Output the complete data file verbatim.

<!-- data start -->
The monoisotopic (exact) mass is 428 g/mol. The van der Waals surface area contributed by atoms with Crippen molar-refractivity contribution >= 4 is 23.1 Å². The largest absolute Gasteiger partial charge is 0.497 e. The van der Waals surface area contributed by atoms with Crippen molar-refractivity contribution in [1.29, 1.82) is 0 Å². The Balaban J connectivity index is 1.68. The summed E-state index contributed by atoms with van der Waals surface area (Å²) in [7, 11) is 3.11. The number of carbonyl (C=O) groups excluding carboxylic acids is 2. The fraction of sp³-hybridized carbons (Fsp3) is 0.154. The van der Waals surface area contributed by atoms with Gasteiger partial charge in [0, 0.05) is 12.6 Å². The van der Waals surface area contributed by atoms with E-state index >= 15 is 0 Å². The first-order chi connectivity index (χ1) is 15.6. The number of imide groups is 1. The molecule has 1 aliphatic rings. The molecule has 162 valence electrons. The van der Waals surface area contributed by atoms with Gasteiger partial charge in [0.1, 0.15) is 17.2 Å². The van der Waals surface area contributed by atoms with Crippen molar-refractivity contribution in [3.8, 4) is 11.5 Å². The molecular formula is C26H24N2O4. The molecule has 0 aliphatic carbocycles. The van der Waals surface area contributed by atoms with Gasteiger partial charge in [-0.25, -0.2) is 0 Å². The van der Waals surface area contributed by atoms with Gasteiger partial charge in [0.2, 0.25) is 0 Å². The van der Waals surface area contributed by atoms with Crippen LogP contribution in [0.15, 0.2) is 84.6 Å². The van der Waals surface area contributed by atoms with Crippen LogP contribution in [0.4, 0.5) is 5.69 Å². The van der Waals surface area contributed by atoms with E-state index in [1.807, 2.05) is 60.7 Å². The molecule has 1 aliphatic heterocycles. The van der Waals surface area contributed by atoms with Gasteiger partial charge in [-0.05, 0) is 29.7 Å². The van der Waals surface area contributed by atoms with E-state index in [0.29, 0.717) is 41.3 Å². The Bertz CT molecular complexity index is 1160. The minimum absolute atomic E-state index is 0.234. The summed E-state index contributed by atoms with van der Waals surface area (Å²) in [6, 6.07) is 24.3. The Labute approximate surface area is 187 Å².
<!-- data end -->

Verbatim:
The monoisotopic (exact) mass is 428 g/mol. The van der Waals surface area contributed by atoms with Crippen molar-refractivity contribution >= 4 is 23.1 Å². The largest absolute Gasteiger partial charge is 0.497 e. The van der Waals surface area contributed by atoms with Crippen molar-refractivity contribution in [1.29, 1.82) is 0 Å². The Balaban J connectivity index is 1.68. The summed E-state index contributed by atoms with van der Waals surface area (Å²) in [7, 11) is 3.11. The number of carbonyl (C=O) groups excluding carboxylic acids is 2. The fraction of sp³-hybridized carbons (Fsp3) is 0.154. The van der Waals surface area contributed by atoms with Gasteiger partial charge in [0, 0.05) is 12.6 Å². The van der Waals surface area contributed by atoms with E-state index >= 15 is 0 Å². The first-order chi connectivity index (χ1) is 15.6. The number of imide groups is 1. The molecule has 1 aliphatic rings. The molecule has 162 valence electrons. The van der Waals surface area contributed by atoms with Gasteiger partial charge in [0.1, 0.15) is 17.2 Å². The van der Waals surface area contributed by atoms with Crippen molar-refractivity contribution in [3.8, 4) is 11.5 Å². The molecular formula is C26H24N2O4. The molecule has 0 aliphatic carbocycles. The van der Waals surface area contributed by atoms with Gasteiger partial charge in [-0.25, -0.2) is 0 Å². The van der Waals surface area contributed by atoms with Gasteiger partial charge in [0.2, 0.25) is 0 Å². The van der Waals surface area contributed by atoms with Crippen LogP contribution in [0.15, 0.2) is 84.6 Å². The van der Waals surface area contributed by atoms with Crippen LogP contribution in [0.4, 0.5) is 5.69 Å². The van der Waals surface area contributed by atoms with E-state index in [1.807, 2.05) is 60.7 Å². The molecule has 1 aliphatic heterocycles. The van der Waals surface area contributed by atoms with Gasteiger partial charge in [-0.05, 0) is 29.7 Å². The van der Waals surface area contributed by atoms with E-state index in [0.29, 0.717) is 41.3 Å². The Bertz CT molecular complexity index is 1160. The minimum absolute atomic E-state index is 0.234. The summed E-state index contributed by atoms with van der Waals surface area (Å²) in [6, 6.07) is 24.3. The Labute approximate surface area is 187 Å².